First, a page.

Theresa May has called for an inquiry into the “tragic” deaths in Gaza as Israel faced growing condemnation over its killing of dozens of Palestinians.
Monday was the deadliest day in the region since the 2014 Gaza war, as 60 Palestinians were killed and more than 2,700 wounded amid protests over the US embassy’s move to Jerusalem.
At a UN Security Council meeting, Palestine insisted Israel had committed a war crime by firing at the protesters, while Hamas – the rulers of Gaza – was accused of using civilians as “human shields”.
In a press conference with Turkey’s president at Downing Street, Mrs May said the loss of life in Gaza was “tragic and extremely concerning”.
“Such violence is destructive to peace efforts and we call on all sides to show restraint,” she said.
“There is an urgent need to establish the facts of what happened yesterday through an independent and transparent investigation, including why such a volume of live fire was used and what role Hamas played in events.”
Mrs May said Israel had a right to defend its borders but the use of live fire and the resulting loss of life was “deeply troubling”.
“We urge Israel to show restraint,” she added.
“It is in everyone’s interests for peace and stability to prevail in Israel and the occupied Palestinian territories.”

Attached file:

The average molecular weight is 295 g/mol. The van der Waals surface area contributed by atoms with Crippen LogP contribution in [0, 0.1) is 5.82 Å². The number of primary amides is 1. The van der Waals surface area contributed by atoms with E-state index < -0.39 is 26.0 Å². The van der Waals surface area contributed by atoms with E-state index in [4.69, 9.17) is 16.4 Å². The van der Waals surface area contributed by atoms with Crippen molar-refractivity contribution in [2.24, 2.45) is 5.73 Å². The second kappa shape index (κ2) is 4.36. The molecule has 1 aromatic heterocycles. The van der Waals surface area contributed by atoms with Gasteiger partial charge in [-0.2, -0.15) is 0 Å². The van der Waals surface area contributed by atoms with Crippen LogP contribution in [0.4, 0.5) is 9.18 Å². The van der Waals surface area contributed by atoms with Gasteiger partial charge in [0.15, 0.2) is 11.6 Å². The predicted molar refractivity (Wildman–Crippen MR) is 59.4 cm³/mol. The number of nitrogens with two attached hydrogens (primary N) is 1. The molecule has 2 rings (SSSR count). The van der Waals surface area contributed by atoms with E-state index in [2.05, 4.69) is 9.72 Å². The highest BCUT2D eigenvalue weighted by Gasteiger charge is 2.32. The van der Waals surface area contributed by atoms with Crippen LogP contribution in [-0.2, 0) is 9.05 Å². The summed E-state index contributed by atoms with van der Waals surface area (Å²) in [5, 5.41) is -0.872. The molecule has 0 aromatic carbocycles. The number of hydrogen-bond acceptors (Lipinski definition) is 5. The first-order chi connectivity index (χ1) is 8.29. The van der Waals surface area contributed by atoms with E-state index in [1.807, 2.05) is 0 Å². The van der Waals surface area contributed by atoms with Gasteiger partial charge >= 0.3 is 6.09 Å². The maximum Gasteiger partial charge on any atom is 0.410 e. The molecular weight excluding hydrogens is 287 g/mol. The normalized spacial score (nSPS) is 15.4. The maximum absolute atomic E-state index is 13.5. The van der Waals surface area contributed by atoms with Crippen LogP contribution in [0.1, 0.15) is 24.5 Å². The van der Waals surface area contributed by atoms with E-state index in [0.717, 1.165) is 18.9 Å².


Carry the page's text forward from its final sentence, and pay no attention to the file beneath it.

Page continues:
In a phone call to Israeli Prime Minister Benjamin Netanyahu, French President Emmanuel Macron condemned the violence in Gaza and spoke of the importance of protecting civilians and their right to protest.
Turkish President Recep Tayyip Erdogan said Israel had committed a “horrible massacre” and accused Mr Netanyahu of having “the blood of Palestinians on his hands”.
He has called an emergency meeting of the Organisation of Islamic Cooperation in Istanbul on Friday to discuss the Gaza violence.
The Israeli PM responded in a statement: “Erdogan is among Hamas’s biggest supporters and there is no doubt that he well understands terrorism and slaughter. I suggest that he not preach morality to us.”
Nikki Haley, US ambassador to the UN, told a Security Council meeting that Israel had shown restraint during the Palestinian protests.
“No country in this chamber would act with more restraint than Israel has,” she said.
“In fact the records of several countries here today suggest they would be much less restrained.”
Michael Lynk, the UN’s special rapporteur on human rights in the Occupied Palestinian Territory condemned Israel’s “blatant excessive use of force”, describing it as being akin to “an eye for an eyelash”.
The UN Human Rights Council said it will meet on Friday to discuss the “deteriorating human rights situation” in Gaza.